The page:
By Shirley Vanderbilt
Originally published in Massage & Bodywork magazine, October/November 2003.
In June of this year, a medical team traded in their lab jackets for bicycle shorts to embark on the grueling Race Across America, a 2,922-mile course from San Diego, Calif., to Atlantic City, N.J. The goal of the team, representing Florida Orthopaedic Institute (FOI) in Tampa was to raise money for the Arthritis Foundation. The goal of their team massage therapist, Clinton Wynn, was to keep them racing at peak performance. Providing massage in the back of a rolling motor home, Wynn worked all hours of the day and night. He didn’t sleep much. But his efforts were rewarded when the team placed sixth in the race.
Although Wynn’s “day” job involves working with pre- and post-surgical patients (mostly weekend warriors) at FOI, this was not his first foray into the arena of team sports. From 1998 to 2000, he traveled with the U.S. women’s soccer team, massaging them on their way to victory in the 1999 World Cup.
“I think massage gives you a good kick in the pants,” Wynn says, speaking of the psychological benefit. The amateur cycle team, including three physicians, had little previous experience with massage. In fact, one 53-year-old surgeon had never been on the table, but Wynn’s expert hands soon turned him into a convert.
“Four days into the race, the fatigue factor started coming in and they were starting to feel the effects of delayed onset muscle soreness,” Wynn says. “They constantly needed to be refreshed. They were dying. I worked all aspects of their legs to keep them flushed. Afterward they would get up and say, “Wow, I feel so great. My legs feel awesome.” Although a continuous rotation gave them periods of rest, the team members were sometimes on the road up to six hours a stint.
Massage, along with stretching, Wynn says, played a major role in keeping them going. He bought each of them a stretching rope and provided instruction for proper use, noting that each had a commitment to keep up with the stretching program on their own.
Wynn sees injury prevention as a primary factor in using massage for performance enhancement. “Massage is going to help you be more aware of your body and of what limitations you have. Massage and stretching help get some muscle lengthening and keep you from injuring yourself.” He also points to the psychological aspect. “I ask them to feel what’s going on in the muscle, to feel what kind of process is going on.” In addition to decreasing soreness during training, massage gives the athlete a time to “relax and chill out.”
While this cross-country race may be a little too intense for some weekend warriors, Wynn’s participation is but one indication of how massage has become an integral part of sports enhancement, whether for amateur or professional athletes. Massage, delivered with the proper technique and timing, can be a means of giving athletes the edge, both physically and psychologically, in their sport.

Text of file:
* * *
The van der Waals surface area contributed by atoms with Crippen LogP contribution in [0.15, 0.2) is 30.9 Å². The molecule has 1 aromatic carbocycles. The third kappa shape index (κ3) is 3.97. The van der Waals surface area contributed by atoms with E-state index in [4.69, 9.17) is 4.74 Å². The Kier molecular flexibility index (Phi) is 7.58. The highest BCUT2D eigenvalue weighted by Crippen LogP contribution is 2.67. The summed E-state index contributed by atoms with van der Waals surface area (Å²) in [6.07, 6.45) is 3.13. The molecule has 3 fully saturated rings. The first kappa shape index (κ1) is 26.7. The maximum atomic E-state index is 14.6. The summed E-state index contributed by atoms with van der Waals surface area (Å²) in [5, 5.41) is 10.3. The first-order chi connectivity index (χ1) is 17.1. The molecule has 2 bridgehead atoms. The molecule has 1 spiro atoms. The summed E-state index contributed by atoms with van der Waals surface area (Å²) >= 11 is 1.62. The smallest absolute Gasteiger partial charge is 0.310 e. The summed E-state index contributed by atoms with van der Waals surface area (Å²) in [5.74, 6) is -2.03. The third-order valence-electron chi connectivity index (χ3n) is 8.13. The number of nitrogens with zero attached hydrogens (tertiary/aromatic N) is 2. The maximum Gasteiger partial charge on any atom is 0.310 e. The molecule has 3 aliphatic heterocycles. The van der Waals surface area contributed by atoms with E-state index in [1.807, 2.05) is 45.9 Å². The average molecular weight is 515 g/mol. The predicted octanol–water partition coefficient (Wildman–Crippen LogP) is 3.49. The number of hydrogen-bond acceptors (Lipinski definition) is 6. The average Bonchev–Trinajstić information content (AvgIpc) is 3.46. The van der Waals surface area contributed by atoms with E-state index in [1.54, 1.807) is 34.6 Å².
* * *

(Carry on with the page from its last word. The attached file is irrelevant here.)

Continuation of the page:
Mind, Body Parts and Massage
Exactly how does massage enhance sports performance? That question was posed to Robert King, president and co-founder of Chicago School of Massage Therapy. “It’s a debatable subject in terms of actual research that substantiates it. Some research indicates massage can enhance performance as an adjunct to a total program.”
King says athletes feel a competitive edge when massage is a part of their ritual. “There are some scientific studies showing that massage does elongate some muscles, but I think a large component is psychological. It’s tied in with issues of confidence, self-esteem and body awareness. The feeling of getting massage expertly is a profoundly integrative experience. And if they are overly psyched out, it can assist in general relaxation.
“Massage is one of the marvelous ways of enhancing body awareness, in addition to the obvious benefits like increasing circulation. Stretching will have a normalizing effect on the balance of key muscle groups. The massage therapist, like a good detective, is looking for clues. While working on an athlete or doing a series of stretches, you can detect one hamstring tighter than the other or feel a certain tension or trigger point. You can track down areas of resistance.”
King says a pre-event massage is usually 15–20 minutes. “It tends to be shorter and quicker. It can be more up-tempo depending on the sport being performed, but also on the disposition of the athlete. There’s an emphasis on the techniques of light shaking, stretching and compression, and then trying to create an integrated sense for the athlete’s body.” King stresses the importance of creating a feeling of wholeness rather than focusing on one specific body part.
“I’ve worked on runners, actors and actresses before performances, boxers and swimmers, and again it depends on the type of muscle you’re going to encounter and the condition and goals of the athlete. The approach is geared toward the needs of that particular event.”